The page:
Transparent Data Encryption (TDE) is one of the key security features available in SQL Server from SQL Server 2008 onwards. Using this feature, the ‘data at rest’ in the physical files for the database, are protected from unauthorized access if the files are copied, or the physical media is stolen. TDE is available with SQL Server, Azure SQL Database, and Azure Synapse Analytics (SQL DW) data files.
This level will explain how TDE works and cover the steps to implement TDE using certificates and a Database Master Key.
How TDE Works
When data is read from disk, SQL Server decrypts the entire block, making the data visible to the database engine. When data is inserted or updated, the SQL Server database encrypts the entire block written to disk. TDE performs this real-time I/O encryption and decryption of both the data and log files to protect data at rest. The encryption is transparent to any user or application querying the database.
Once TDE is enabled for a user database, then the tempdb database in the instance will also be encrypted, as the database may contain the temporary user objects, internal objects, and row versions which can expose the sensitive data.
The following diagram illustration in Books Online gives a clear-cut idea on the architecture of Transparent Data Encryption using Certificates and the Database Master Key (DMK).
Fig 1 – From the SQL Server documentation
The keys involved in TDE are as follows:
- Service Master Key (SMK) - Created during the first start up of SQL Server after the installation. There can be only one SMK for a SQL Server instance.
- Database Master Key (DMK) - The DMK is a symmetric key that is used to protect the private keys of certificates and asymmetric keys that are present in a database. There can be a DMK in each database.
- Database Encryption Key (DEK) - The DEK exists in the user database and is used to encrypt and decrypt data in the user database.
The Service Master Key is protected and encrypted in the OS Level by a Local Machine Key, using the DPAPI (Data Protection API). The Local Machine Key used by the DPAPI is derived from the SQL Server Service account and computer’s credentials. The Windows credential of the SQL Server service account and the computer credentials are responsible for creating a key that is used by DPAPI to encrypt the SMK. The SMK can only be decrypted by the service account under which it was created or by a principal that has access to the machine's credentials.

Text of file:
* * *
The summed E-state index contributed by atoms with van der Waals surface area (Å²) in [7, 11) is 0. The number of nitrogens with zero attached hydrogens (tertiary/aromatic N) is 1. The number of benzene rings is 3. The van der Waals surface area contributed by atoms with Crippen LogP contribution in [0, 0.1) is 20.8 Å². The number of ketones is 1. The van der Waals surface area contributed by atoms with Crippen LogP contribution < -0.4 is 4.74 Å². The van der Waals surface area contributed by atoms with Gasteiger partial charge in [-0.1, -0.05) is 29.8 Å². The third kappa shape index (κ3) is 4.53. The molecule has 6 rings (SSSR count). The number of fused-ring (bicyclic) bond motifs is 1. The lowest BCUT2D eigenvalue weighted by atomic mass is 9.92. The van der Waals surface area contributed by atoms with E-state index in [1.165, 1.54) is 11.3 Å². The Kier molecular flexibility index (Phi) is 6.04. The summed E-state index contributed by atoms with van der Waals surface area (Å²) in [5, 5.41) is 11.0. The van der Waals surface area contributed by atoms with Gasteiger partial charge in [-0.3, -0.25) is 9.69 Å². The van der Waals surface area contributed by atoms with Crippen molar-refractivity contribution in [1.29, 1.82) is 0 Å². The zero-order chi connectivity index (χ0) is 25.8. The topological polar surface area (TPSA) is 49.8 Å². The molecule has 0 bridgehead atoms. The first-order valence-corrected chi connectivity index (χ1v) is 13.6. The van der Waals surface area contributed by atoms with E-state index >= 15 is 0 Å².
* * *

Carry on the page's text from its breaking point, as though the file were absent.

The entire encyption hierarchy starts from the Windows DPAPI(Data Protection API) level which encrypts the Service Master Key (SMK) which further encrypts the Database Master key(DMK). Then, DMK creates a certificate in the master database which encrypts the Database Encryption Key residing in the user database. The entire user database is protected by the Database Encryption Key(DEK) using Transparent Data Encryption (TDE).
To enable TDE for a user database, we create a Database Master Key (DMK), a Certificate, then a Database Encryption Key and turn on the encryption in the user database. The steps below outlines the steps.
Create a Database Master Key (DMK)
The first step is to create a DMK in the master database. The below DDL command (CREATE MASTER KEY) is used for the DMK creation. The password used in the script should be strong as per your password policy and kept safe . It is required to recover the user database in another server with the same master database restored.
USE master; GO CREATE MASTER KEY ENCRYPTION BY PASSWORD = 'P@$$w0rd'; GO
Fig 2 - Master Key creation
Create the certificate
A certificate is a digitally signed security object that contains a public (and optionally a private) key for SQL Server. The certificates can be a self signed certificate or externally signed certificate (by a third party Certificate Authority like Verisign, Symantec etc). We cannot create an externally signed certificate with SQL Server but is possible to import an existing externally signed certificate.